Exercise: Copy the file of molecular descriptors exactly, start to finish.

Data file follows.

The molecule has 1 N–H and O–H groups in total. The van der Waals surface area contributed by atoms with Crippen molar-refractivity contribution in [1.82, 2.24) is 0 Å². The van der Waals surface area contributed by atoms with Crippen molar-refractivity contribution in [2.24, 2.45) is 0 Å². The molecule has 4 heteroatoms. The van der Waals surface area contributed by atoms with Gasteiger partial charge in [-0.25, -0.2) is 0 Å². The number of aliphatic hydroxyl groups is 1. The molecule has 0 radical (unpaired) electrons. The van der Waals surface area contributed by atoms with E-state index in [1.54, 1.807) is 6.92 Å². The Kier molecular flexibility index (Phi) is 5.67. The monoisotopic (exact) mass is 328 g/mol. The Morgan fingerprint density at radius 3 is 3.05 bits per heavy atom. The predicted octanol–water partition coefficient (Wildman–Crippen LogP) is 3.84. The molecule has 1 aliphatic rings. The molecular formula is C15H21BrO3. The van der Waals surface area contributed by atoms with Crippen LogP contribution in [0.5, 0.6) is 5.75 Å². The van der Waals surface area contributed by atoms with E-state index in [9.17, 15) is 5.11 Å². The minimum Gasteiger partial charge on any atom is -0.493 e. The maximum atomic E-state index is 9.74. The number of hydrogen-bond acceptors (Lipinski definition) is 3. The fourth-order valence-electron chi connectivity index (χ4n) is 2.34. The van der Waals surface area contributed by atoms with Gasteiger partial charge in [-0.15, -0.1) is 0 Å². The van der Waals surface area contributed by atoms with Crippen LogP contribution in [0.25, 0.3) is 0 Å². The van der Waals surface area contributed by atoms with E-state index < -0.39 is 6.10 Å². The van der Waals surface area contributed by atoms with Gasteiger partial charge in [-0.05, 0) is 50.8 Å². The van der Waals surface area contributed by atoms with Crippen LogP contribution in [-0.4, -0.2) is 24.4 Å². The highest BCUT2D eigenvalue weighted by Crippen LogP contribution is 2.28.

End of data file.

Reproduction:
The molecule has 1 N–H and O–H groups in total. The van der Waals surface area contributed by atoms with Crippen molar-refractivity contribution in [1.82, 2.24) is 0 Å². The van der Waals surface area contributed by atoms with Crippen molar-refractivity contribution in [2.24, 2.45) is 0 Å². The molecule has 4 heteroatoms. The van der Waals surface area contributed by atoms with Gasteiger partial charge in [-0.25, -0.2) is 0 Å². The number of aliphatic hydroxyl groups is 1. The molecule has 0 radical (unpaired) electrons. The van der Waals surface area contributed by atoms with E-state index in [1.54, 1.807) is 6.92 Å². The Kier molecular flexibility index (Phi) is 5.67. The monoisotopic (exact) mass is 328 g/mol. The Morgan fingerprint density at radius 3 is 3.05 bits per heavy atom. The predicted octanol–water partition coefficient (Wildman–Crippen LogP) is 3.84. The molecule has 1 aliphatic rings. The molecular formula is C15H21BrO3. The van der Waals surface area contributed by atoms with Crippen LogP contribution in [0.5, 0.6) is 5.75 Å². The van der Waals surface area contributed by atoms with E-state index in [9.17, 15) is 5.11 Å². The minimum Gasteiger partial charge on any atom is -0.493 e. The maximum atomic E-state index is 9.74. The number of hydrogen-bond acceptors (Lipinski definition) is 3. The fourth-order valence-electron chi connectivity index (χ4n) is 2.34. The van der Waals surface area contributed by atoms with Gasteiger partial charge in [-0.15, -0.1) is 0 Å². The van der Waals surface area contributed by atoms with Crippen LogP contribution in [0.25, 0.3) is 0 Å². The van der Waals surface area contributed by atoms with E-state index < -0.39 is 6.10 Å². The van der Waals surface area contributed by atoms with Gasteiger partial charge in [-0.05, 0) is 50.8 Å². The van der Waals surface area contributed by atoms with Crippen LogP contribution in [-0.4, -0.2) is 24.4 Å². The highest BCUT2D eigenvalue weighted by Crippen LogP contribution is 2.28.